A woman from Nottingham, England, is suing the doctor who carried out a circumcision on her infant son without her permission. The circumcision took place during Eid when the infant was in the care of his biological father, a Muslim. After the operation, the child was in so much pain, he was unable to wear a nappy.
There is a stark contrast between female and male genital excision: the former is illegal, the other is permitted. There are mythical differences, too: one is seen as barbaric, the other as somehow beneficial.
I have actively contributed to the campaign to eradicate female genital mutilation, which varies in severity from the abhorrent radical destruction of outer genitalia (type I) to the most common, mildest form of clitoral excision (type IV). All types are forbidden, although not a single person has been convicted for this crime in Britain, despite estimates of 2.1% of females in London having been cut. At least girls are protected in law, if not always in practice.
Shearing off parts of genital organs is no less unethical or abusive because the child is male. Yet, the political and professional establishments do not want to know.
Arguably, circumcision is on par with female genital mutilation type IV in terms of harm. In the short term, there is often inflammation, soreness and bleeding, and the risk that the wound may become infected. There is also potential long-term psychological harm that may arise in adulthood, as self-consciousness detracts from sexual intimacy. Yet, outdated justifications for circumcision are blithely accepted.
There are medical benefits, some say. In fact, as stated by the British Association of Paediatric Surgeons, it is extremely rare for removal of the foreskin to be medically necessary.
Another excuse is hygiene. When an academic colleague doubted my stance on circumcision of boys, arguing that it is necessary for cleanliness, I asked: “What’s wrong with soap?”
“But they don’t wash,” she replied with implausible certainty.
Another similarity with female genital mutilation is that incidence of male circumcision may be increasing, due to demographic change. Astonishingly, in some areas of the country, it is funded by the National Health Service. This could become more established as local commissioning bodies give in to cultural demands.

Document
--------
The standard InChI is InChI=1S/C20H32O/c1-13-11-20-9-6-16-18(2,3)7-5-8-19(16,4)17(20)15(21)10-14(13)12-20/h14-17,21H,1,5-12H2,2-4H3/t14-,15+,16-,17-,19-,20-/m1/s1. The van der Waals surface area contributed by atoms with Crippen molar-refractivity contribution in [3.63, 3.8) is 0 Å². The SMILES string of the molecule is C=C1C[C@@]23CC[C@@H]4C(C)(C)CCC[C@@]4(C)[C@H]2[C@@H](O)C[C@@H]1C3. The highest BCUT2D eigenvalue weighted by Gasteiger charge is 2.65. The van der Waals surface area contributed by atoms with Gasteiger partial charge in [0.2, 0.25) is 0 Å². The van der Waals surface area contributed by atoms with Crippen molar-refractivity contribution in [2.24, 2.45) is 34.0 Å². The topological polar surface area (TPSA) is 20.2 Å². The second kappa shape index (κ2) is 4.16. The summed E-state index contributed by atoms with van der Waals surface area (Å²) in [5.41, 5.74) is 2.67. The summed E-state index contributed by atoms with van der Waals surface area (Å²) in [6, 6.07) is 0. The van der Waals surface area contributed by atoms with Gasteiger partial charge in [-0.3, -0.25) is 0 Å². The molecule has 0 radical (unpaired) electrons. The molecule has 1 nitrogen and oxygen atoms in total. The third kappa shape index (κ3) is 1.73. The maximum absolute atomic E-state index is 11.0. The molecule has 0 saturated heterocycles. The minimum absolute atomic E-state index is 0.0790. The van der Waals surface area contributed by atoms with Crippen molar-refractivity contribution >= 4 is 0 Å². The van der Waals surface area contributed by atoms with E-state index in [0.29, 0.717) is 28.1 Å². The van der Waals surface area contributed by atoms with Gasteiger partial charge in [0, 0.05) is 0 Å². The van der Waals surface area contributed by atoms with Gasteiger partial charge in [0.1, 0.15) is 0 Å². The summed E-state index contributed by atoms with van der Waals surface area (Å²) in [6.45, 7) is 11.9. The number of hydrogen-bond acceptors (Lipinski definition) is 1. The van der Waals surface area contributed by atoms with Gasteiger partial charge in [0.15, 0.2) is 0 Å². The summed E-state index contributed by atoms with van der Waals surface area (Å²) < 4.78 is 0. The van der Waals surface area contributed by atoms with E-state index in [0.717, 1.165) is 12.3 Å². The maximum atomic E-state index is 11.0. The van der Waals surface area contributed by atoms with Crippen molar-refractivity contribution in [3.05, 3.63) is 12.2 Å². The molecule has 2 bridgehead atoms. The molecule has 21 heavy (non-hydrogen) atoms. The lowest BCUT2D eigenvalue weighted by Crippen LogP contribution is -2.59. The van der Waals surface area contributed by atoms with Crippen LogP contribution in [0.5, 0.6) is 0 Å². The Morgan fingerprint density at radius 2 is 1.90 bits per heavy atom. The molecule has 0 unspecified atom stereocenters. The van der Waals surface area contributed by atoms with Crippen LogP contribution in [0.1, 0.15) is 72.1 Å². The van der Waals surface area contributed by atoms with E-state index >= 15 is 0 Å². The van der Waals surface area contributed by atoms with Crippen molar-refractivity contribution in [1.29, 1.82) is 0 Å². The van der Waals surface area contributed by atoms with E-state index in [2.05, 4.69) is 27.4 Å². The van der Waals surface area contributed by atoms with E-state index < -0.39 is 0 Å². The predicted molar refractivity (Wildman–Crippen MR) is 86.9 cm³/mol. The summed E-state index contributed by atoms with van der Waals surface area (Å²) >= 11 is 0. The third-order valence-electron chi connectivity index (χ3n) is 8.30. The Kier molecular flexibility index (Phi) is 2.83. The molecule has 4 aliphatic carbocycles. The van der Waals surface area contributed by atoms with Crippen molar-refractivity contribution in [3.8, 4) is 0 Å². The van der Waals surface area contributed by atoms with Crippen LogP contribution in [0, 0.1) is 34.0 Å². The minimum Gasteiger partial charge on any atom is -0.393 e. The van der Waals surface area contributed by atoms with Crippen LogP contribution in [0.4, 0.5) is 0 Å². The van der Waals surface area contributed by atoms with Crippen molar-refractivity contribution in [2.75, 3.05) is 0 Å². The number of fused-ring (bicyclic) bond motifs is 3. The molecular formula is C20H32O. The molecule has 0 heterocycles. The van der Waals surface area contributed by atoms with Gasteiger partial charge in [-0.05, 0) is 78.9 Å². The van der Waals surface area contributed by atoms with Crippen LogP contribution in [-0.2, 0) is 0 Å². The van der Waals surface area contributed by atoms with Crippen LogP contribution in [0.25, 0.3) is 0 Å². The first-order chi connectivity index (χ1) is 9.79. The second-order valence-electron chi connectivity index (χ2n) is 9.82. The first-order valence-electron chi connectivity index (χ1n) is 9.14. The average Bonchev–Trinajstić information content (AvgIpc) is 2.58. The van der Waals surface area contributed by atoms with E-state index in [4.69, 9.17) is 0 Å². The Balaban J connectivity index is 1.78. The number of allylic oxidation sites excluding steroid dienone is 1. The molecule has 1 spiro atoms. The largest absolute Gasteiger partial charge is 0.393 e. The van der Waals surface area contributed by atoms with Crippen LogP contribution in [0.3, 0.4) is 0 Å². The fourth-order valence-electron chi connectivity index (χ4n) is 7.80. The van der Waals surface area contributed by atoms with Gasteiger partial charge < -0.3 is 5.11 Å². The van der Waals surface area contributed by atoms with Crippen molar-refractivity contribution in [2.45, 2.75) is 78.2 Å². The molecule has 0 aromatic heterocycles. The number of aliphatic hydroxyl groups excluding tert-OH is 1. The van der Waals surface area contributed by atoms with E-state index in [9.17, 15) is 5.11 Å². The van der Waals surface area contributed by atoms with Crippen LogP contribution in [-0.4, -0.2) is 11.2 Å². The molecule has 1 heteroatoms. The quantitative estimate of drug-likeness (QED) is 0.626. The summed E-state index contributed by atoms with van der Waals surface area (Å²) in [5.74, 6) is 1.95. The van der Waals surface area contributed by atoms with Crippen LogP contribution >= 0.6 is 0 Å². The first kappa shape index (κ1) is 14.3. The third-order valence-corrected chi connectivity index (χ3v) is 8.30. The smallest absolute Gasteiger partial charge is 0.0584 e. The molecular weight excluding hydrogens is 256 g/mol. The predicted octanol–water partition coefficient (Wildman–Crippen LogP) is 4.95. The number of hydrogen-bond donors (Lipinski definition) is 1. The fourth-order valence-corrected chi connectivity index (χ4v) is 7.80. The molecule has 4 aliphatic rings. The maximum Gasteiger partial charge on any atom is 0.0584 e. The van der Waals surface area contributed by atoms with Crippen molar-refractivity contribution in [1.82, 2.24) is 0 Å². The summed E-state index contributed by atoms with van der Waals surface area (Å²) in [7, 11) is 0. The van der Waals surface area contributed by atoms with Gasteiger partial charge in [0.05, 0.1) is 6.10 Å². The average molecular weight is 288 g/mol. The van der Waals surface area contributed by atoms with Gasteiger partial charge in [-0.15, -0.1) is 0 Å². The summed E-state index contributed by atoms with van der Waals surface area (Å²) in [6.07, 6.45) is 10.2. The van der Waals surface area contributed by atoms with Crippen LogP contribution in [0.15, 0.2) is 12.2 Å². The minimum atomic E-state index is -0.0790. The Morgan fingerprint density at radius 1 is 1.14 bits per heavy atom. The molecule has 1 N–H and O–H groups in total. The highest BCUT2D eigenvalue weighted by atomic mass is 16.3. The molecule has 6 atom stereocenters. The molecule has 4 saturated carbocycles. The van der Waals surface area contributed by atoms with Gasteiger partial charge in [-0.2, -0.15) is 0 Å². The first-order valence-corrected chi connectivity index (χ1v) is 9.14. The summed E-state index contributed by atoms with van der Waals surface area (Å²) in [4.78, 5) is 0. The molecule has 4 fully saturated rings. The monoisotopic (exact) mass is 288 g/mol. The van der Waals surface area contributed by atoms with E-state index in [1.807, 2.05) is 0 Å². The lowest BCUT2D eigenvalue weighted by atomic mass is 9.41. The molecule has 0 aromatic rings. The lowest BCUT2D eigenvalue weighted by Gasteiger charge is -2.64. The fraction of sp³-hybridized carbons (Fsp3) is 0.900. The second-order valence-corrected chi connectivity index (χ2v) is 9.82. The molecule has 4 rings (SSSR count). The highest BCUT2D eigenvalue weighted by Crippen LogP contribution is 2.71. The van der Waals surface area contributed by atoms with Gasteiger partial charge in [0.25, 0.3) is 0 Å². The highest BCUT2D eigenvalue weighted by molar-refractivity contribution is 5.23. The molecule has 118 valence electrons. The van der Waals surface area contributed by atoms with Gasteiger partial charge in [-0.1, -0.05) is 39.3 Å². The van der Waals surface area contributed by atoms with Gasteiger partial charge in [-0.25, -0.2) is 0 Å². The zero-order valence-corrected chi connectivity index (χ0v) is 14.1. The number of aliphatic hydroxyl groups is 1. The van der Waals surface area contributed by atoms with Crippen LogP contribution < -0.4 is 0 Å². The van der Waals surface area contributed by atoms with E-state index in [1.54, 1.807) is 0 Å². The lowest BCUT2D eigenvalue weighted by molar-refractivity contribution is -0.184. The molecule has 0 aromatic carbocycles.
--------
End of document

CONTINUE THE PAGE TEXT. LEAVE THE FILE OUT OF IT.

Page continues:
Circumcision is a Muslim and Jewish practice, and is also prevalent in some African Christian communities (it was also fairly common among the upper and middle classes in Britain until the 1950s). Happily, some parents are honouring the rite of passage with an adapted ceremony that relinquishes the scalpel. A boy or girl is no less a Jew or Muslim if their genitals remain intact.
As a healthcare lecturer, I am troubled by any medical practitioner performing this act for religious rather than clinical purposes. It breaks the Hippocratic Oath to “first, do no harm”. The operation, however proficiently completed, violates the healthy body. But, due to cultural sensitivities and moral relativism, few public figures are brave enough to call for circumcision to be outlawed, fearing charges of anti-Semitism or Islamophobia. However, Iceland has recently taken this bold step, and other countries may follow.
Should cultural sensitivity trump the rights of a child? From an egalitarian perspective, as guided by Immanuel Kant’s categorical imperative to afford everyone the same rational justice, the answer must be “no”. But society is hypocritical on equality.
A situation where cutting girls is (rightly) illegal but boys are fair game is unconscionable. Sir James Munby, an English judge, criticised this inconsistency in a recent case in which a local authority sought to remove a Muslim brother and sister from their home after the girl had been cut; the boy’s circumcision, by contrast, cannot be regarded as a safeguarding concern.
I am not suggesting draconian intervention, but let the law treat children fairly and squarely, irrespective of gender. Perhaps a specific prohibition of male genital mutilation is needed, but this would not be necessary if the longstanding statute of the Offences Against the Person Act, 1861, is applied.
The case reported in the Sunday Times is at least a promising sign that circumcision against a parent’s consent is prosecutable. A much-needed precedent would boost the cause against all forms of child genital cutting.
Niall McCrae, Lecturer in Mental Health, King’s College London.
This article first appeared on The Conversation.
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